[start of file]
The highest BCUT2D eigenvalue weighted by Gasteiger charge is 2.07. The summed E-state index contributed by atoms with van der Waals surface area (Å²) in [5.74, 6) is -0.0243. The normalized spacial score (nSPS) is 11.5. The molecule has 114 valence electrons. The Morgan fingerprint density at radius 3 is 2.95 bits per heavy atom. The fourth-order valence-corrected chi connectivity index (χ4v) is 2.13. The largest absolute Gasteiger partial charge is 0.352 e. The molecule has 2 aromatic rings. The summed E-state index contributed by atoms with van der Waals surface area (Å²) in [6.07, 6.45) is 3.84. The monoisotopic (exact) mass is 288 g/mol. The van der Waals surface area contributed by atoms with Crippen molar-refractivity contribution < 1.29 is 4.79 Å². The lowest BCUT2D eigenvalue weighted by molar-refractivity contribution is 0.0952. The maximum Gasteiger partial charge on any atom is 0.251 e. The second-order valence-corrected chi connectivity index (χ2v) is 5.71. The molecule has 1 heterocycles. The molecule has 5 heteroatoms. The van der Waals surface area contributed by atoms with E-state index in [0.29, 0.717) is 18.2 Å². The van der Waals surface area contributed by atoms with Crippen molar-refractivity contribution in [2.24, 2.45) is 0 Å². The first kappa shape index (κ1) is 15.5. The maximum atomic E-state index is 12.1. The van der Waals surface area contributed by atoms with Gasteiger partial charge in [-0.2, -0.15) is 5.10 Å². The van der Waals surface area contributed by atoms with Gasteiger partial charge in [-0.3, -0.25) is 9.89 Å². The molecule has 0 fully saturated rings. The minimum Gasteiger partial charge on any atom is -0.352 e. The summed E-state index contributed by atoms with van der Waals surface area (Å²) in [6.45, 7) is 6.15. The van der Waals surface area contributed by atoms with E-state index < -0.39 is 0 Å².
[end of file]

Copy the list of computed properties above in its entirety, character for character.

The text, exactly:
The highest BCUT2D eigenvalue weighted by Gasteiger charge is 2.07. The summed E-state index contributed by atoms with van der Waals surface area (Å²) in [5.74, 6) is -0.0243. The normalized spacial score (nSPS) is 11.5. The molecule has 114 valence electrons. The Morgan fingerprint density at radius 3 is 2.95 bits per heavy atom. The fourth-order valence-corrected chi connectivity index (χ4v) is 2.13. The largest absolute Gasteiger partial charge is 0.352 e. The molecule has 2 aromatic rings. The summed E-state index contributed by atoms with van der Waals surface area (Å²) in [6.07, 6.45) is 3.84. The monoisotopic (exact) mass is 288 g/mol. The van der Waals surface area contributed by atoms with Crippen molar-refractivity contribution < 1.29 is 4.79 Å². The lowest BCUT2D eigenvalue weighted by molar-refractivity contribution is 0.0952. The maximum Gasteiger partial charge on any atom is 0.251 e. The second-order valence-corrected chi connectivity index (χ2v) is 5.71. The molecule has 1 heterocycles. The molecule has 5 heteroatoms. The van der Waals surface area contributed by atoms with E-state index in [0.29, 0.717) is 18.2 Å². The van der Waals surface area contributed by atoms with Crippen molar-refractivity contribution in [2.24, 2.45) is 0 Å². The first kappa shape index (κ1) is 15.5. The maximum atomic E-state index is 12.1. The van der Waals surface area contributed by atoms with Gasteiger partial charge in [-0.2, -0.15) is 5.10 Å². The van der Waals surface area contributed by atoms with Gasteiger partial charge in [-0.3, -0.25) is 9.89 Å². The molecule has 0 fully saturated rings. The minimum Gasteiger partial charge on any atom is -0.352 e. The summed E-state index contributed by atoms with van der Waals surface area (Å²) in [6.45, 7) is 6.15. The van der Waals surface area contributed by atoms with E-state index < -0.39 is 0 Å².